Damn dude....why did you have to broadcast my new business plan like that?!?!?!

Re:couple things (1)

sjames (1099) | about 2 years ago | (#39647161)

Have you seen the tech in an F1 racer these days? It takes a while, but that does slowly trickle down. Soon enough, dirt track racers will have a software specialist on the team.

Re:couple things (0)

Anonymous Coward | about 2 years ago | (#39650651)

I was thinking if someone were to take this project as the basis for an electric car and integrate google's self-navigating system with it you would have the makings of a new opensource industry. Granted Google's nav system isn't opened sourced but still it would be quite a pair.

Re:couple things (0)

Anonymous Coward | about 2 years ago | (#39684335)

Couple things and then what? Coupling them usually makes them work together, but what things are we coupling?

Just don't let... (2)

Zapotek (1032314) | about 2 years ago | (#39640829)

...people named Keith download it and flash their car. (Top Gear reference, in case you're wondering)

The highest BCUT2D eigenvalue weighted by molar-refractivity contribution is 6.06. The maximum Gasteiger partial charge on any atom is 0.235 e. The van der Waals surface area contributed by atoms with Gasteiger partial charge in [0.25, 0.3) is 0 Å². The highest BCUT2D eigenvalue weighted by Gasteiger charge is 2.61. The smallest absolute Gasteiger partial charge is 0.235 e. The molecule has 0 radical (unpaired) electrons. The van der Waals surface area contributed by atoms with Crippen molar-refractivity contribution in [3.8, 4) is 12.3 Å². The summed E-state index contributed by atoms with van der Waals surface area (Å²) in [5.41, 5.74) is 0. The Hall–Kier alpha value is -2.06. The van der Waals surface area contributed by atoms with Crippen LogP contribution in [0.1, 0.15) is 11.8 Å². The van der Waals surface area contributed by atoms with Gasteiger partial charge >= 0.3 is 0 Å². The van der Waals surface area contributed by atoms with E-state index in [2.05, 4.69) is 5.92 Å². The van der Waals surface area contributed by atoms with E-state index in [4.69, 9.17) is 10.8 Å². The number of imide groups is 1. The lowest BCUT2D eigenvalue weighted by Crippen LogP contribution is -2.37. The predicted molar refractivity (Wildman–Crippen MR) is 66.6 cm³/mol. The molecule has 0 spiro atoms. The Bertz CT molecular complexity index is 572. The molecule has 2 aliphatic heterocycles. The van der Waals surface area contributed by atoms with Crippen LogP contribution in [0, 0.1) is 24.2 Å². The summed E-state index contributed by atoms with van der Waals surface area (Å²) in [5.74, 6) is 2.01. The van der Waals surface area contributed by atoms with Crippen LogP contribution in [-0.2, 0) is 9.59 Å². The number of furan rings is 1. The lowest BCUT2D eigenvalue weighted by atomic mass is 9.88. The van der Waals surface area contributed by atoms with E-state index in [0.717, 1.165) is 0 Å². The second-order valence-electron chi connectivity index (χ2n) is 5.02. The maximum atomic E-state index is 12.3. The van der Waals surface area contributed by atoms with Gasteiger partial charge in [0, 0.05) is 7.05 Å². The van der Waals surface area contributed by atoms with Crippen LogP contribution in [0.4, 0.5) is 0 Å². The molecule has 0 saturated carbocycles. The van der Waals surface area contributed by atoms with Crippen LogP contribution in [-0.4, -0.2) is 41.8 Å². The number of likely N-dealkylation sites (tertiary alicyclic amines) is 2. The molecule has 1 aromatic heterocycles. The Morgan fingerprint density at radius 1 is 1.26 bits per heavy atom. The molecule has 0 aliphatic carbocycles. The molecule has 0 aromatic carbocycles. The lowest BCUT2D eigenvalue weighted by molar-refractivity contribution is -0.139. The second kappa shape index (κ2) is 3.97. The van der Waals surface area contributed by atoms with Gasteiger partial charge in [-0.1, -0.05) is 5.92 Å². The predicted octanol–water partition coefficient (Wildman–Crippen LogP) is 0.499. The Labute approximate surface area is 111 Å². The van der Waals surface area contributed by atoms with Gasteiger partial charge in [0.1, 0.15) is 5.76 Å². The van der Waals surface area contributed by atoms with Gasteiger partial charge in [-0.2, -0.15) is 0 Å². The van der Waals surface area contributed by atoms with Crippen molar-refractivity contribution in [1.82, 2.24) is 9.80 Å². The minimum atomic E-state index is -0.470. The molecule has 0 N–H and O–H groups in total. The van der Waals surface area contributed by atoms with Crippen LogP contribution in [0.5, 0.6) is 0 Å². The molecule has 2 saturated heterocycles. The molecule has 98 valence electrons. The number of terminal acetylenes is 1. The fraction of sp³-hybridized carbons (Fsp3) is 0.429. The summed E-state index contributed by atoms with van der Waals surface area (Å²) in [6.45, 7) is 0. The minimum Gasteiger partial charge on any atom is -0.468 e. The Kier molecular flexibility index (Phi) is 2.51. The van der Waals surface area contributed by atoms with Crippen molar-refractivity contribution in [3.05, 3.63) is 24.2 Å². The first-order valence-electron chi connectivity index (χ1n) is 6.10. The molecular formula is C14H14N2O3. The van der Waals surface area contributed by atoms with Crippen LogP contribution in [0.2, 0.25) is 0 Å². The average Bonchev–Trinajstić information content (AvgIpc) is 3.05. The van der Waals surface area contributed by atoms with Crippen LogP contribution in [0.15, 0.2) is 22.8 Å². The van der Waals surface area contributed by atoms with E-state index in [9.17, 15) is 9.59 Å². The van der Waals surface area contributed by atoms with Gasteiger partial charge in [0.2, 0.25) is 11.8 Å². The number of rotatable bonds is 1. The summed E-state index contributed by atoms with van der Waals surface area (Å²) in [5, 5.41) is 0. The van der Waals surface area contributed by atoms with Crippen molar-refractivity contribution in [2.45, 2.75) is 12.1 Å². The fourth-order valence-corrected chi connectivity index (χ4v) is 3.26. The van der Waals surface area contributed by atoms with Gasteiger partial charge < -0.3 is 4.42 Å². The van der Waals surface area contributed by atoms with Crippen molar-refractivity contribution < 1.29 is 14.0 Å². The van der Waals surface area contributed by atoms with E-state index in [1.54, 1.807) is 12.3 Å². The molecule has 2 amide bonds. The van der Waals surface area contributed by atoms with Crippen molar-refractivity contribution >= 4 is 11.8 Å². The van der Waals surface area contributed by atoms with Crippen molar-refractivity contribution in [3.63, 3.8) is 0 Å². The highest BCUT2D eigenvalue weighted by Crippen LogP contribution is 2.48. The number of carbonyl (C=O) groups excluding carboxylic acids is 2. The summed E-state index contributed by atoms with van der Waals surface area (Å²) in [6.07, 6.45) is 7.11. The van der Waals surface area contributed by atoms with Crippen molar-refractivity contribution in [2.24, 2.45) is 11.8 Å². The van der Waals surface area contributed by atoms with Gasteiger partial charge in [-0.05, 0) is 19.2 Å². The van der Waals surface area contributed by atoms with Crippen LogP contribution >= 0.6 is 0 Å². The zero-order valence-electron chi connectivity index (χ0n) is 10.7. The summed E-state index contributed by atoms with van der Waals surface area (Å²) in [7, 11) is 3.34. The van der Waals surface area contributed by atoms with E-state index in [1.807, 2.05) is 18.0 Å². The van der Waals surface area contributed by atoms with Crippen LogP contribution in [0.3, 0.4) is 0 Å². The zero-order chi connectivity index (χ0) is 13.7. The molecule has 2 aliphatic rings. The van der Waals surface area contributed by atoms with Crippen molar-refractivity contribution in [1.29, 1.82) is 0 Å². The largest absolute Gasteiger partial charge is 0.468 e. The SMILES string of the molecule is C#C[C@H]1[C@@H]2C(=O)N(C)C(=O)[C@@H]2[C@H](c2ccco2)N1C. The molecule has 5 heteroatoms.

Killer cycle, eh? (1)

DNS-and-BIND (461968) | about 2 years ago | (#39640831)

Killacycle? That's certainly an amusing name. You know what they call motorcycles at my Mom's hospital? Donorcycles. As in, young men ride them dangerously, are severely injured, and arrive at the hospital with a fresh supply of healthy, low-mileage organs. Asking a gearhead to tamper with software sounds like a great recipe for a new crop. After all, only one person dies, but the organs enable many people to live. It's win-win!

Interesting Idea (2, Interesting)

Anonymous Coward | about 2 years ago | (#39640889)